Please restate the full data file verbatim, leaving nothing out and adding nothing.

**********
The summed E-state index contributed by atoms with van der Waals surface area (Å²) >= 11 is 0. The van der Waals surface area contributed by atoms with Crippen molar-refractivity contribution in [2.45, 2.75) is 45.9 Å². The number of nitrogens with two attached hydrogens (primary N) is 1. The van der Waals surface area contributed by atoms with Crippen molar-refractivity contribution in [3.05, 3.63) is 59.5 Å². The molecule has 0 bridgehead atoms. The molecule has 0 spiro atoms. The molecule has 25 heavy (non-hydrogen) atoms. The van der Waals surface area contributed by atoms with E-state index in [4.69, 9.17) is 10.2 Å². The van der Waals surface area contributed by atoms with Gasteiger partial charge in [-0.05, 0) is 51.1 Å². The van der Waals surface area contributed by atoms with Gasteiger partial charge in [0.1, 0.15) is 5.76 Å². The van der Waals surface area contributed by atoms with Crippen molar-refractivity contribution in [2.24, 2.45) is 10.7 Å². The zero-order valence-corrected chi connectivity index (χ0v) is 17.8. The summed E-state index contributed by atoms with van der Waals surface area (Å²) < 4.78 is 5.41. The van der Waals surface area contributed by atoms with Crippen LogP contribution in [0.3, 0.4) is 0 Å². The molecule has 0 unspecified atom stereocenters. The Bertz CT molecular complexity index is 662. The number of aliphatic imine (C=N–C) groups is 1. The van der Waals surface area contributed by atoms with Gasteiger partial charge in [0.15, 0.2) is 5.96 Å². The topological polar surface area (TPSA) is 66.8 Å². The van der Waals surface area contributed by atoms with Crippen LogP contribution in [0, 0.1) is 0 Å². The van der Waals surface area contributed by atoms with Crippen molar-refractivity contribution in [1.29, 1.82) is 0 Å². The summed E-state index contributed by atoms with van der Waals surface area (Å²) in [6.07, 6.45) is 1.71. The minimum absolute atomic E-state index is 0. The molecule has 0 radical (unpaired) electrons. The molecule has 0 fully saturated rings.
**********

The summed E-state index contributed by atoms with van der Waals surface area (Å²) >= 11 is 0. The van der Waals surface area contributed by atoms with Crippen molar-refractivity contribution in [2.45, 2.75) is 45.9 Å². The number of nitrogens with two attached hydrogens (primary N) is 1. The van der Waals surface area contributed by atoms with Crippen molar-refractivity contribution in [3.05, 3.63) is 59.5 Å². The molecule has 0 bridgehead atoms. The molecule has 0 spiro atoms. The molecule has 25 heavy (non-hydrogen) atoms. The van der Waals surface area contributed by atoms with E-state index in [4.69, 9.17) is 10.2 Å². The van der Waals surface area contributed by atoms with Gasteiger partial charge in [-0.05, 0) is 51.1 Å². The van der Waals surface area contributed by atoms with Gasteiger partial charge in [0.1, 0.15) is 5.76 Å². The van der Waals surface area contributed by atoms with Crippen molar-refractivity contribution in [2.24, 2.45) is 10.7 Å². The zero-order valence-corrected chi connectivity index (χ0v) is 17.8. The summed E-state index contributed by atoms with van der Waals surface area (Å²) < 4.78 is 5.41. The van der Waals surface area contributed by atoms with Crippen LogP contribution in [0.3, 0.4) is 0 Å². The molecule has 0 unspecified atom stereocenters. The Bertz CT molecular complexity index is 662. The number of aliphatic imine (C=N–C) groups is 1. The van der Waals surface area contributed by atoms with Gasteiger partial charge in [0.15, 0.2) is 5.96 Å². The topological polar surface area (TPSA) is 66.8 Å². The van der Waals surface area contributed by atoms with Crippen LogP contribution in [0, 0.1) is 0 Å². The van der Waals surface area contributed by atoms with Crippen molar-refractivity contribution in [1.29, 1.82) is 0 Å². The summed E-state index contributed by atoms with van der Waals surface area (Å²) in [6.07, 6.45) is 1.71. The minimum absolute atomic E-state index is 0. The molecule has 0 radical (unpaired) electrons. The molecule has 0 fully saturated rings.